MY Krakatoa And MY XMesh Are Now Available As Open Source

FILE PHOTO: The logo of Amazon Web Services (AWS) is seen during the 4th annual America Digital Latin American Congress of Business and Technology in Santiago, Chile, September 5, 2018. REUTERS/Ivan Alvarado/File photo

For some projects, Scanline employs AWS Thinkbox artist tools in addition to XMesh, most often Krakatoa.

The AWS Thinkbox plugins Krakatoa and XMesh for Autodesk Maya are now accessible under the Apache 2.0 open source licence, according to a recent announcement from Amazon Web Services (AWS). Both Krakatoa and XMesh’s source code for Autodesk Maya are available on GitHub. Top studios all around the world use Krakatoa and XMesh as part of a suite of AWS Thinkbox artist tools that streamline rendering, VFX, and simulation workflows. Krakatoa is a toolkit for managing, manipulating, and rendering volumetric particles, and XMesh is a program for caching geometry.

Open source AWS Thinkbox artist tools assist Scanline, a customer, in making future plans

Global visual effects (VFX) firm Scanline has amassed an outstanding list of feature film and episodic credits since its founding in 1989, including demolish downtown Hawkins for the Stranger Things 4 last episode or crafting thrilling action sequences around multiple settings for The Gray Man. The studio’s 1,200+ artists must use a variety of content development tools spread over seven sites in order to bring their dreams to life. Almost all Scanline work is bookended in the same way, using Autodesk Maya for animation and rigging, Houdini for effects, and Autodesk 3ds Max for simulation, effects, and rendering. The methodology changes depending on the project requirements.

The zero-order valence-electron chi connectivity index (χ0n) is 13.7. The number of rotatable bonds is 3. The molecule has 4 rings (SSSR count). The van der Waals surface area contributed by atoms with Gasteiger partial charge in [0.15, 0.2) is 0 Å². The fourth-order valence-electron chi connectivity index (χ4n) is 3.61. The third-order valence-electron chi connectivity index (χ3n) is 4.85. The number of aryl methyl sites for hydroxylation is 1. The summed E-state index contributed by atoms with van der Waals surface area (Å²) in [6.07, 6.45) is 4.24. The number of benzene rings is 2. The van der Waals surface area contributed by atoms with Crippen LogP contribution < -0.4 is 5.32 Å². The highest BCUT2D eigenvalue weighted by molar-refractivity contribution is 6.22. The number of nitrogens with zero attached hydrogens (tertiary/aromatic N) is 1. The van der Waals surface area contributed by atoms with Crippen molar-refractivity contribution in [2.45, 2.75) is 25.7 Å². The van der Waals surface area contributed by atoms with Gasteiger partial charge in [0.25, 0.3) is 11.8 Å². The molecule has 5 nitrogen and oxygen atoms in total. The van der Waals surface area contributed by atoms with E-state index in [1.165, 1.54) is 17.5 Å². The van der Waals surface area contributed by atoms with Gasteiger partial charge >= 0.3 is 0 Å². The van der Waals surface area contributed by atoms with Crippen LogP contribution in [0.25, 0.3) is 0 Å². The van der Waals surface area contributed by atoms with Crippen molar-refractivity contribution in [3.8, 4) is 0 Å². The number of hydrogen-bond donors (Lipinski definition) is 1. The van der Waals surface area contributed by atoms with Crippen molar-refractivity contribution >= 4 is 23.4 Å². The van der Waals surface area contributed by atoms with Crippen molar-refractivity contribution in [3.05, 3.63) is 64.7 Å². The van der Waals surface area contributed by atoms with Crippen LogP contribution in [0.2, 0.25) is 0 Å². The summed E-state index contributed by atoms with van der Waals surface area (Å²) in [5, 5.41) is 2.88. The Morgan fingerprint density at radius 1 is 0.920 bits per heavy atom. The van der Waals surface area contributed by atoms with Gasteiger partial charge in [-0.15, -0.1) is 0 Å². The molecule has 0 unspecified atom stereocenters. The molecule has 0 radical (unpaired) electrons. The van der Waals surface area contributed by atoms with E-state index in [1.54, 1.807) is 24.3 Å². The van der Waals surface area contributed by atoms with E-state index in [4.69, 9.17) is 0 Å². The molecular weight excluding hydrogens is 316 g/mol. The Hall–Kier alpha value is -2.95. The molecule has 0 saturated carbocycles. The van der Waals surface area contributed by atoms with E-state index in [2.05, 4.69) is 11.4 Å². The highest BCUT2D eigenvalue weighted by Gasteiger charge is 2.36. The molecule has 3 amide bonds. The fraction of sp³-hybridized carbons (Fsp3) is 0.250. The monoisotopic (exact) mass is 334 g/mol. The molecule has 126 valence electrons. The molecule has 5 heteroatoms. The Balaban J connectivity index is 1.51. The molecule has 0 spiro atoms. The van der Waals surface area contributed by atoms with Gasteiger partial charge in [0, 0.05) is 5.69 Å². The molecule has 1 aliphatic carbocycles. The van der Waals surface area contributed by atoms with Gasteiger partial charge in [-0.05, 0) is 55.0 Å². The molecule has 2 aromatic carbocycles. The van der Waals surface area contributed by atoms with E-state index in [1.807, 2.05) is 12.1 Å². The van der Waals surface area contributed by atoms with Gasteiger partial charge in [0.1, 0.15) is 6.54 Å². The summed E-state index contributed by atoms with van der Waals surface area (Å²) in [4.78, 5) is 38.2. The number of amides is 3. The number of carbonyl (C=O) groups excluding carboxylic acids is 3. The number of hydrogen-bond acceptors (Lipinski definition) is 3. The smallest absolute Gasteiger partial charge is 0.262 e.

Since the tool’s debut in 2013, Scanline has depended on it as an early adopter. According to Laszlo Sebo, Supervising Technical Director at Scanline, “XMesh was one of the first tools I installed at Scanline since I needed to dependably get data to and from Maya and Max. “We have used it on every single show for every single asset since then, which is something a lot of our pipeline developers don’t even realise because it just works under the hood, and they never have to touch it. XMesh fixes a core problem that no other solutions solve properly.”

Due to the fact that XMesh was developed by programmers with experience in content creation, it stood out from other programs. “Thinkbox Software, the creator of XMesh, was a small, development-centric company, so when it was acquired in 2017 by AWS, we had some concern about the long-term goals for these tools that are so important to us. Fortunately, Amazon has been very supportive of the tools’ ongoing development,” Sebo said. “With XMesh being made open source, we have the ability to better plan for the future, and can count on what we need being accessible indefinitely. For us, this is the best possible outcome.”

Instancing rain particles for The Batman, creating crowd animation cycles and digital trees for Aquaman, and adding CG snow storms to season eight of Game of Thrones are just a few of Scanline’s significant Krakatoa uses.


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